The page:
If you feel like you’re becoming way too familiar with the Greek alphabet these days, you’re not alone. On November 26, the Omicron variant was officially classified by the World Health Organization (WHO) as a new form of the coronavirus, reminding the world that the Covid-19 pandemic is nowhere near over. It’s officially been detected in the U.S., and Americans remember how quickly the Delta variant took hold once it arrived stateside. All of this has parents concerned about what Omicron will do.
Immunology experts have been warning the public that, unless the majority of the population gets vaccinated, new variants will continue to pop up. For them, the genesis of a new variant isn’t surprising.
“The unvaccinated are allowing viruses to mutate. If we want to minimize the virus mutating, we need as many people vaccinated as possible,” says Hank Bernstein, D.O., MHCM, board-certified pediatrician at Cohen Children’s Medical Center and a member of the CDC Advisory Committee on Immunization Practices, in an interview with Romper. “There is no question that it’s important for those who are unvaccinated to be vaccinated, and it’s important for those who have completed their one- or two-shot series to get their boosters. That will make all the difference in the world around the development of variants.”
Should Parents Be Worried About The Omicron Variant?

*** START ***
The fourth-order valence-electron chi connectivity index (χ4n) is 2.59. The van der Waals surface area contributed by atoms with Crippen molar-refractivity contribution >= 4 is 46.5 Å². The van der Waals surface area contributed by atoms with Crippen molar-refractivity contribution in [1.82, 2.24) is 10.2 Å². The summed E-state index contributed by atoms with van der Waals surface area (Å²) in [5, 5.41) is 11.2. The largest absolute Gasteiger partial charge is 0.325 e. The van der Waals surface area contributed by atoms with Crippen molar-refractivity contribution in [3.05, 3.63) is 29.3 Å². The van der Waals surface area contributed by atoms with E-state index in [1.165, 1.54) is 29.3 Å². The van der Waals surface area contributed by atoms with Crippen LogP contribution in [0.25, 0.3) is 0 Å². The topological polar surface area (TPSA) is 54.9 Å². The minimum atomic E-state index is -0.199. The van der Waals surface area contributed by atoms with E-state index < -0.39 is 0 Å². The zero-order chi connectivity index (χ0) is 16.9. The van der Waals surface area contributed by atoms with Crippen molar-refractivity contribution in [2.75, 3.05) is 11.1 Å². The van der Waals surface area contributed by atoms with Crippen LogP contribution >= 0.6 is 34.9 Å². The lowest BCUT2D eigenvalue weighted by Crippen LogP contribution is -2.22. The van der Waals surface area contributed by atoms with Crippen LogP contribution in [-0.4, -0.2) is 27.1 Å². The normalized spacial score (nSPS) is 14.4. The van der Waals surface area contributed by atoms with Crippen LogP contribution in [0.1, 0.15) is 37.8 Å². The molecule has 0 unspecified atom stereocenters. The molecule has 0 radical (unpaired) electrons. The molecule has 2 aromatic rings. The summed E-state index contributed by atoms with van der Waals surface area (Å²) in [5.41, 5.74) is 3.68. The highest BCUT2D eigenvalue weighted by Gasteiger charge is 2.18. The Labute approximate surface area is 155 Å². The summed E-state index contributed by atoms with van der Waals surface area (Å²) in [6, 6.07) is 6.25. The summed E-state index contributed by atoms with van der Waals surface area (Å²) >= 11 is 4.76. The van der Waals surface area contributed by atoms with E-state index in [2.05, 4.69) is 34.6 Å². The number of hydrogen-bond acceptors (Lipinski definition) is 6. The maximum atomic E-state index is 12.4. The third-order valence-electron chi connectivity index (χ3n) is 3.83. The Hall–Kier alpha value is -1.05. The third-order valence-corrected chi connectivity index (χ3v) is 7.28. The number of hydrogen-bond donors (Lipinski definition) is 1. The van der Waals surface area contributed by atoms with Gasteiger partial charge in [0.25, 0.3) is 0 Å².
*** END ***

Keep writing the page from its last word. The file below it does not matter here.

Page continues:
Just how anxiety-ridden should parents be about yet another leaner, meaner version of the coronavirus? Doctors say for now there’s no need to panic.
“Practically speaking, at present, this shouldn’t change any of our behaviors,” says Vivek Cherian, M.D., a Chicago-based internal medicine physician at Amita Health, in an interview with Romper. “The same methodology still applies — get vaccinated and a booster when it’s available if you’re eligible, continue to wear masks, and social distance when possible, particularly in indoor public settings.”
The variant has officially reached the U.S. with a case in California of a traveler returning from South Africa with mild symptoms. But experts the world over are already studying Omicron to get answers to everyone’s questions, including whether the current vaccines are effective against it.
“We’re learning quickly, and certainly people should understand that the U.S. and countries around the world are collaborating to get a better handle on this virus. All the necessary steps are being taken to identify the variant and understand what it means, how easily it can transmit person to person, and how severe the disease is.”
Are Vaccinated Kids Protected From The Omicron Variant?
The answer to this question is, unfortunately, still unknown.
“What we have to do is get the virus and take antibodies from a vaccinated individual and see if the antibodies can neutralize this variant. If it does, we’re in good shape; if it doesn’t then we likely would have to modify our current vaccines,” Cherian says.
But even if Omicron can evade the vaccines, Cherian adds that doesn’t mean they’re useless. Being vaccinated can still lessen the severity of your child’s reaction to the virus.
“Remember, even when you have variants, we know that when you have a level of protection that you get from vaccines and the booster, and the chance of a severe outcome is reduced significantly.”
How Is Omicron Different From Past Variants?
With each new variant, we have the same questions: Is this one more contagious, vaccine-resistant, or does it cause more severe illness? As NPR reports, the Omicron variant has “about 50 mutations across its genome,” while the Delta variant had 20. This means it has the potential to be highly transmissible.